Let’s say man A and man B aren’t random strangers, but instead business partners.  Their business is on hard times, and man B has a life insurance policy which names their business partnership as a beneficiary.  Man A plots a scheme to murder man B for the life insurance money and make it look like man B was in the ghetto buying drugs and the deal went horribly wrong, in order to pin it on one of the neighborhood drug dealers.  Man A goes through with it, but the police detectives figure out the ruse, and slap the cuffs on man A.   Man A is at least going to prison for the rest of his life, and he could get the death penalty.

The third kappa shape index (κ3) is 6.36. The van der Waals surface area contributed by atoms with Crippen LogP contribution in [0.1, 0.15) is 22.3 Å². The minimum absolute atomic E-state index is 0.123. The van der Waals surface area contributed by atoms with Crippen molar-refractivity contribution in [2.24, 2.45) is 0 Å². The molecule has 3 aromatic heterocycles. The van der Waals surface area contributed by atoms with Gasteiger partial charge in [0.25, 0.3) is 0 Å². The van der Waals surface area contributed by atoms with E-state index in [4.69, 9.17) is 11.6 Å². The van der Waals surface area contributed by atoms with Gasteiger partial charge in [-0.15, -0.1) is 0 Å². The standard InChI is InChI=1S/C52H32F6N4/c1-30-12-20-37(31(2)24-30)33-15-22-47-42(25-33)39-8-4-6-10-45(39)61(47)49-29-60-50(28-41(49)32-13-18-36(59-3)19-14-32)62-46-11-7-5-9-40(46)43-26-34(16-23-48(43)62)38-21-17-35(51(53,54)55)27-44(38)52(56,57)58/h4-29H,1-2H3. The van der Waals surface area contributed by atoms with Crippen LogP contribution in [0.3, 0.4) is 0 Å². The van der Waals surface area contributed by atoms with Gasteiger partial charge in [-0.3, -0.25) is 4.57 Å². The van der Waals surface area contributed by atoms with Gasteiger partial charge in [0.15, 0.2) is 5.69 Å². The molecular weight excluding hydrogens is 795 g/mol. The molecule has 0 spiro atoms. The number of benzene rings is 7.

Does the first circumstance sound that much “better” than the second circumstance such that the murderer in the first circumstance should get out of prison in 20 years and the murderer in the second circumstance is dying in prison for sure?  Why is the second man B’s life insurance policy plausible grounds for premeditation, while the first man B’s insulting words not?  Did not the first man A premeditate the murder of the first man B after man B uttered the insult?  Why is short term passion not legally considered the same kind of premeditation as the long term planning for the insurance money?  In the first circumstance, man A started to choke man B to death a few seconds after man B’s verbal indiscretion, while in the second circumstance, man A took a month to plan out the murder of man B.  Why is a few seconds not premeditation and a month is?  It doesn’t take long for the human brain to form a thought.